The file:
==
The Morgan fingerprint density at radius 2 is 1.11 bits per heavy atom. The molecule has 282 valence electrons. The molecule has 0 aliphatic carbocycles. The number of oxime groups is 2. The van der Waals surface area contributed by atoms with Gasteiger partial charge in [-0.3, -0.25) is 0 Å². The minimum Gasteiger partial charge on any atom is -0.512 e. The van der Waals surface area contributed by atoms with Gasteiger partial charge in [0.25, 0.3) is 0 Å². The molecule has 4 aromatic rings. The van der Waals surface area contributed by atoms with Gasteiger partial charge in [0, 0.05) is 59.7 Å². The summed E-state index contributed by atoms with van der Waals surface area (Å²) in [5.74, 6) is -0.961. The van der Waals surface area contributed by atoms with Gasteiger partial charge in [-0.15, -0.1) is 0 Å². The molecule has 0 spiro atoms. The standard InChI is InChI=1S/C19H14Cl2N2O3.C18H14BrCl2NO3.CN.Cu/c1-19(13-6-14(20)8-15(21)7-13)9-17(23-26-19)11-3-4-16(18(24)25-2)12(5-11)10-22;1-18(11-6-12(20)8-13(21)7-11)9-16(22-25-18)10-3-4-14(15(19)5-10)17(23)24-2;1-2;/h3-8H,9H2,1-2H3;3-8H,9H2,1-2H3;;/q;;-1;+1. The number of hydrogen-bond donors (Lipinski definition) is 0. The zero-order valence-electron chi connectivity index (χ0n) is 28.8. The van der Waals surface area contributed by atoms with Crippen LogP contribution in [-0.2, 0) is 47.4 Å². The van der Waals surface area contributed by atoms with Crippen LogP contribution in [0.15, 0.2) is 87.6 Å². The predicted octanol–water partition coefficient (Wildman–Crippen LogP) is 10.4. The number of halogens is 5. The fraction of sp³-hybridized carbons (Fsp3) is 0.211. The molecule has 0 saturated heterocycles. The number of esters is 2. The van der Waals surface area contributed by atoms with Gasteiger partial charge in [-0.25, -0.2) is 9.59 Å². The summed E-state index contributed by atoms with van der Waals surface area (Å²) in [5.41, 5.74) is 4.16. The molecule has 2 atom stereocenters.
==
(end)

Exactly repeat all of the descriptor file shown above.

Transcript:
The Morgan fingerprint density at radius 2 is 1.11 bits per heavy atom. The molecule has 282 valence electrons. The molecule has 0 aliphatic carbocycles. The number of oxime groups is 2. The van der Waals surface area contributed by atoms with Gasteiger partial charge in [-0.3, -0.25) is 0 Å². The minimum Gasteiger partial charge on any atom is -0.512 e. The van der Waals surface area contributed by atoms with Gasteiger partial charge in [0.25, 0.3) is 0 Å². The molecule has 4 aromatic rings. The van der Waals surface area contributed by atoms with Gasteiger partial charge in [0, 0.05) is 59.7 Å². The summed E-state index contributed by atoms with van der Waals surface area (Å²) in [5.74, 6) is -0.961. The van der Waals surface area contributed by atoms with Gasteiger partial charge in [-0.15, -0.1) is 0 Å². The molecule has 0 spiro atoms. The standard InChI is InChI=1S/C19H14Cl2N2O3.C18H14BrCl2NO3.CN.Cu/c1-19(13-6-14(20)8-15(21)7-13)9-17(23-26-19)11-3-4-16(18(24)25-2)12(5-11)10-22;1-18(11-6-12(20)8-13(21)7-11)9-16(22-25-18)10-3-4-14(15(19)5-10)17(23)24-2;1-2;/h3-8H,9H2,1-2H3;3-8H,9H2,1-2H3;;/q;;-1;+1. The number of hydrogen-bond donors (Lipinski definition) is 0. The zero-order valence-electron chi connectivity index (χ0n) is 28.8. The van der Waals surface area contributed by atoms with Crippen LogP contribution in [-0.2, 0) is 47.4 Å². The van der Waals surface area contributed by atoms with Crippen LogP contribution in [0.15, 0.2) is 87.6 Å². The predicted octanol–water partition coefficient (Wildman–Crippen LogP) is 10.4. The number of halogens is 5. The fraction of sp³-hybridized carbons (Fsp3) is 0.211. The molecule has 0 saturated heterocycles. The number of esters is 2. The van der Waals surface area contributed by atoms with Gasteiger partial charge in [-0.25, -0.2) is 9.59 Å². The summed E-state index contributed by atoms with van der Waals surface area (Å²) in [5.41, 5.74) is 4.16. The molecule has 2 atom stereocenters.